From standalone GPS navigation units to having navigation on our smartphones with real-time traffic updates and now to an increasing number of new cars equipped with Android Auto or Apple CarPlay systems which can either mirror your smartphone or become your smartphone… we won’t be getting autonomous cars anytime soon but one thing is for sure, our cars are becoming more connected.
As cars become more connected, a new ecosystem within the automotive industry is being formed with the involvement of technology companies, original equipment manufacturers (OEMs) and other companies that operate outside of the scope of traditional motoring. Think Google’s Open Automotive Alliance. Collaborations like this are becoming the norm in order to meet the changing needs of the consumer with new and innovative products and services. According to industry analysts, these developments are expected to increase the number of connected cars from 15 million today to 69 million by 2020.
Having cars as connected as our smartphones requires integrating mobile telecommunications, operating systems, content platforms and real-time analytics into our drives. When connected cars were first available half a decade ago, most of its functionality was related to traditional car issues like maintenance notifications and parts ordering for luxury vehicles, GPS navigation and parking / proximity awareness systems.
But increasingly, the functionality is changing. You can now Spotify your songs or listen to online radio. But there is greater integration now between cars and our lives and it goes beyond just music. For example, certain BMW models come with Concierge Service where at the press of a button, you get to ask a call center personnel where to get the tastiest nasi lemak around you; there’s no need to type it in a search engine.
Connected car products and services can mostly be grouped into five core functional clusters:
These features and functions are continuously being expanded as reliance on technology continues to grow towards the Internet of Things (IOT). The automobile looks to be one of the IOT channels as it becomes not just a mode of transport but a lifestyle avenue.
Audi Connect Easy Delivery is an example of how companies from different industries are collaborating in this area. Audi is collaborating with DHL, an international courier service, and Amazon, an online shopping platform, to bring convenience to online shopping. Audi owners can now make purchases on Amazon and have their orders delivered to their car. “Why do we even need this?”, you ask. Because technology enables DHL to locate your car in a car park, enter a security code to open the boot and leave your shopping in it without requiring you to break a sweat signing for delivery. “Why do we even need this?”, you ask again. We don’t just yet. We also didn’t need a camera in our phones a decade and a half ago. Or 10,000 songs in our playlist, categorized by mood and occasion.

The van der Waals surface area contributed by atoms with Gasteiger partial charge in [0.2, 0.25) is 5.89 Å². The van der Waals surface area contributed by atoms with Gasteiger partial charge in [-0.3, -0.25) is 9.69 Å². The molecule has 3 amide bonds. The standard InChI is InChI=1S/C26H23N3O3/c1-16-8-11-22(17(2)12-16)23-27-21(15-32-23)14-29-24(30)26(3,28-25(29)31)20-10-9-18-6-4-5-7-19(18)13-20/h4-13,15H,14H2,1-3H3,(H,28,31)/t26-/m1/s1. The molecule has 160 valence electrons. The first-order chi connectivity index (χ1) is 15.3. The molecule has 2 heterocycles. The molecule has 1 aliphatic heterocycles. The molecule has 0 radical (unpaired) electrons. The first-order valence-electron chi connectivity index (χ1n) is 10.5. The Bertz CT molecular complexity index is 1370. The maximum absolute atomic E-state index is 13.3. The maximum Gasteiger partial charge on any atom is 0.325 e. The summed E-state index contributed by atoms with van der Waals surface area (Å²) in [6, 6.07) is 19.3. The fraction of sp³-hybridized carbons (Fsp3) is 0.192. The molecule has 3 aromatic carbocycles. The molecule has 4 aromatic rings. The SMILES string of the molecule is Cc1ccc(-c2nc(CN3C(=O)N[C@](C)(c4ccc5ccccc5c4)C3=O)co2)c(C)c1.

Examples like these show how connected cars are connecting non-automotive companies to the automotive ones. Adoption levels of these features will of course vary depending on the ease-of-use and how immediate its impact is to your in-car or driving experience. Functions like GPS navigation, phone mirroring, maintenance diagnostics or emergency services see quicker adoption. And as these ‘needs’ are gradually being fulfilled, we look to integrate other features into our in-car experience. This can include mobile payment services for fuel, toll or fast food drive-thrus and online shopping as well as other convergence services which are underutilized.
The connected car of the future will see it ‘talking’ to other vehicles on the road, to buildings and possibly to the road itself, as it manages our driving and frees up more ‘me’ time in the car. You’ll have more chances to catch up on your favorite show, shop online or talk to your fridge and oven or post selfies; and you’ll never hold up traffic doing all that.